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Five-Finger Voting

Main Takeaways
Reading Time: 2 minutes Five-Finger-Voting is a simple version of the group decision Five-to-Fold facilitation for decision-making. A group has to decide in a very short time on a proposal and possible alternatives to solve the issue.

Description of Five-Finger Voting

Five-Finger Voting is a voting format to agree upon alternatives after they are discussed extensively. To create the alternative proposals for group decisions, there are other formats.

Five-Finger Voting is an elaborated variant of Thumb Voting which is a simple version of the Five-to-Fold format for decision-making. A group has to decide in a very short time on a proposal and possible alternatives to solve the issue.

The participants debated extensively the proposal and it's alternatives in a discussion up-front, e.g. in a Five-to-Fold facilitation. Now, it is time to decide. — You can vote with Five Fingers or with Coulored Cards.

When a group is asked to take a decision, the members try to find a common level of agreement by either democratic voting or consensus-based decision-making. In case of consensus-based decisioning seldom all people agree equally to the decision found. Instead, they commit themselves to a level of personal agreement.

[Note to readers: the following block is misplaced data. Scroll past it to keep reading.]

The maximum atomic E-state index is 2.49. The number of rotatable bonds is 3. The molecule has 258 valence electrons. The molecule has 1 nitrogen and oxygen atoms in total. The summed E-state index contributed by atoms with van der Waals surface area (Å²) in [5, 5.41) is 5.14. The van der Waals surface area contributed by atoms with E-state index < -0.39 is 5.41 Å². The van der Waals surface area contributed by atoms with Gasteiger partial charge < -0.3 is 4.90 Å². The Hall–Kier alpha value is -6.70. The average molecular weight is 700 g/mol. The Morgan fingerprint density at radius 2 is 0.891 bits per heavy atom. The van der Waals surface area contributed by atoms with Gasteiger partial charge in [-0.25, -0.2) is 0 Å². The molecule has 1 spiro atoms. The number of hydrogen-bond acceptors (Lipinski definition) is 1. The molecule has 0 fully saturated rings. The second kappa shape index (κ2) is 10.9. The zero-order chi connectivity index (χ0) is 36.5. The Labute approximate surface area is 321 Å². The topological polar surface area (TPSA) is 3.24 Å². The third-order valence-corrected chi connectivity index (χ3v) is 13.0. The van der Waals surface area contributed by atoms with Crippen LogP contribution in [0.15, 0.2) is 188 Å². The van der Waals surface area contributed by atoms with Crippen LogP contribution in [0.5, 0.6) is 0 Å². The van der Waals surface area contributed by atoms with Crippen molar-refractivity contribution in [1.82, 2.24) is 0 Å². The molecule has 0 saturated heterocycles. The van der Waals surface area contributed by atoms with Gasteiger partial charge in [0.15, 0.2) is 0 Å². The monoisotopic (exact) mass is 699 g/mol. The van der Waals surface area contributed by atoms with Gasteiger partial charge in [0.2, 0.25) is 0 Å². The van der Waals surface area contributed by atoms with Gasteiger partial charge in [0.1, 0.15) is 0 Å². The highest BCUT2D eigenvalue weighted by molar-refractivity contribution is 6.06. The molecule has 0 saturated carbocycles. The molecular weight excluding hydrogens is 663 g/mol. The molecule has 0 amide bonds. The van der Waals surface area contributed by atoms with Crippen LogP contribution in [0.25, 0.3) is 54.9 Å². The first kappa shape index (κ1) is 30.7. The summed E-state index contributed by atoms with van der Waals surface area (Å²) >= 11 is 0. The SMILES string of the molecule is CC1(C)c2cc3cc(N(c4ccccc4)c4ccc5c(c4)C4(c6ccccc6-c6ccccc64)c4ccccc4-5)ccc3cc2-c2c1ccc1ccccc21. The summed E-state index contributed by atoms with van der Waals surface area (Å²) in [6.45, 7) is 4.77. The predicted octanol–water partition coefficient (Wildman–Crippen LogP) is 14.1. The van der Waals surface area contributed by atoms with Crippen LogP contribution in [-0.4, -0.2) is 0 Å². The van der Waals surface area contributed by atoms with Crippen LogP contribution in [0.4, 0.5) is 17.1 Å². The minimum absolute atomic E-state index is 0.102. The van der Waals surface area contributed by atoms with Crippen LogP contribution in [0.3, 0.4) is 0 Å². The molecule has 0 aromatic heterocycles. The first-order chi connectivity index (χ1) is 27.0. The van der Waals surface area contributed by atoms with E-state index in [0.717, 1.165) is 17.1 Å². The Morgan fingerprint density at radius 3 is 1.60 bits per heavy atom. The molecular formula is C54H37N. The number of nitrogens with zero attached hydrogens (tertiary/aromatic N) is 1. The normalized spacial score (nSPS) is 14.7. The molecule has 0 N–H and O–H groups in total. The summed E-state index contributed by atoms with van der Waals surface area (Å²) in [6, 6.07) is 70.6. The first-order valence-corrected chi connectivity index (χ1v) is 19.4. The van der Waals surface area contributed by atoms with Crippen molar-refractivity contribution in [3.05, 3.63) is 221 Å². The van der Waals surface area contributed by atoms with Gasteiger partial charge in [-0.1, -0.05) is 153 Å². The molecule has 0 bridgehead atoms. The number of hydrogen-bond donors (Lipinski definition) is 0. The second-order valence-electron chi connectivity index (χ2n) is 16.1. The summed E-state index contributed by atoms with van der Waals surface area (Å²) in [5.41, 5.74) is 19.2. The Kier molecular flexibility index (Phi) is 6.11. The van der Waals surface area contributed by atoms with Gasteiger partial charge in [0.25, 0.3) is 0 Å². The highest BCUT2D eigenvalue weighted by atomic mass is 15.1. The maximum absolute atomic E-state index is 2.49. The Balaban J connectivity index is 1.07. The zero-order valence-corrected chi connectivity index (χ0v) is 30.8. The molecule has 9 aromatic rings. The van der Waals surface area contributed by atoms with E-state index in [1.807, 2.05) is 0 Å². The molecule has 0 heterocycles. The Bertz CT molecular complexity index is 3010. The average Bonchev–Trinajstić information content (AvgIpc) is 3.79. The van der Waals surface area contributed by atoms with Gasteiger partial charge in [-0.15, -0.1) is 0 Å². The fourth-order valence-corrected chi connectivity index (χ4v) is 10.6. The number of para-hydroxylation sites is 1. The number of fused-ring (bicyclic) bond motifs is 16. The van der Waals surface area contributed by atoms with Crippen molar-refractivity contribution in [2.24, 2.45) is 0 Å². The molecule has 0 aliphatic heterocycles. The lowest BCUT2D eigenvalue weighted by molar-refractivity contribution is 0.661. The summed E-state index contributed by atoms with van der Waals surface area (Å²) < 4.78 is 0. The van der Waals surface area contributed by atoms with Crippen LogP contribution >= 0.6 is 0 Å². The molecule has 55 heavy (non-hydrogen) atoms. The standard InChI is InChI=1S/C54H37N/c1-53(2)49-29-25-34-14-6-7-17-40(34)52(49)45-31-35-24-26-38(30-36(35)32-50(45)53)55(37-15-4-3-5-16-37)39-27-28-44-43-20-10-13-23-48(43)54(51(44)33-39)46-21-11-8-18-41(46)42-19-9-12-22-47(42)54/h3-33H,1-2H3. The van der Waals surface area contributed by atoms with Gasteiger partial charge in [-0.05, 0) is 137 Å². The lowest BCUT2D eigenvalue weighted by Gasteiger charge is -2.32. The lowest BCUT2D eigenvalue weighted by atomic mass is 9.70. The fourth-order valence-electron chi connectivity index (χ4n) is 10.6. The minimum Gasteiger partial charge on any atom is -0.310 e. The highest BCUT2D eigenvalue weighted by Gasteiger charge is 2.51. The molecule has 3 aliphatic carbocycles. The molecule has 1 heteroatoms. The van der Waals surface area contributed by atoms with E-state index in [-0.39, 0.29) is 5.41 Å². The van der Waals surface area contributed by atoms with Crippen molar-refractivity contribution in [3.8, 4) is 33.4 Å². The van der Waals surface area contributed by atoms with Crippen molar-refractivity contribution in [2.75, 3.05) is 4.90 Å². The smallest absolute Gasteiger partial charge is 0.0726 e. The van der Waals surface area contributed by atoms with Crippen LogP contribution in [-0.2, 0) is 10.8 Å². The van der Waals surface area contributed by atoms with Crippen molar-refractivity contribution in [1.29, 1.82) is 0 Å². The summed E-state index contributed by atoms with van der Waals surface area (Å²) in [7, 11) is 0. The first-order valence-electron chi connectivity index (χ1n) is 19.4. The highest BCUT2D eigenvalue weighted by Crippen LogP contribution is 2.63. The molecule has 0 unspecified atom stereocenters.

Rules of Five-Finger Voting

One out of the group

  • Explains the issue shortly.
  • Offers the solution.
  • Fields questions — only short answers — no discussion.
  • Asks the group for finger-voting:
    • Folding – no fingers: You want to block the proposal because you believe it’s damaging.
    • One finder: You have serious reservations but will not block or subvert the effort. You also commit to open communication regarding your reservations.
    • Two fingers: You have important reservations but will support the initiative.
    • Three fingers: You’re on board.
    • Four fingers: You give strong support and active participation, but you’re not willing to lead the initiative.
    • Five fingers: You’re all-in and prepared to own the project. You’ll take the lead if asked.



  • Folding is not a failure — its part of the process,
  • Forced consensus drives dissent underground.
  • Real consensus is never achieved by sacrificing your values or strongly held beliefs.

In case of dissent (i.e. three fingers and less) go back to Five-to-Fold facilitation:

  • Remain flexible.
  • Seek to be useful.
  • Stay calm.
  • Invite conversation.
  • Address problems.
  • Develop alternatives.
  • Expand possibilities.
  • Take another’s perspective.
  • Clarify mission and vision.
  • Explore options.
  • Find acceptable levels of unity without browbeating dissenters.

When to use Five-Finger Voting

  • There is an issue to solve.
  • There is a proposal (and alternatives) as a solution.
  • There is a group, the participants, that has the authority to decide.
  • There is only very short time.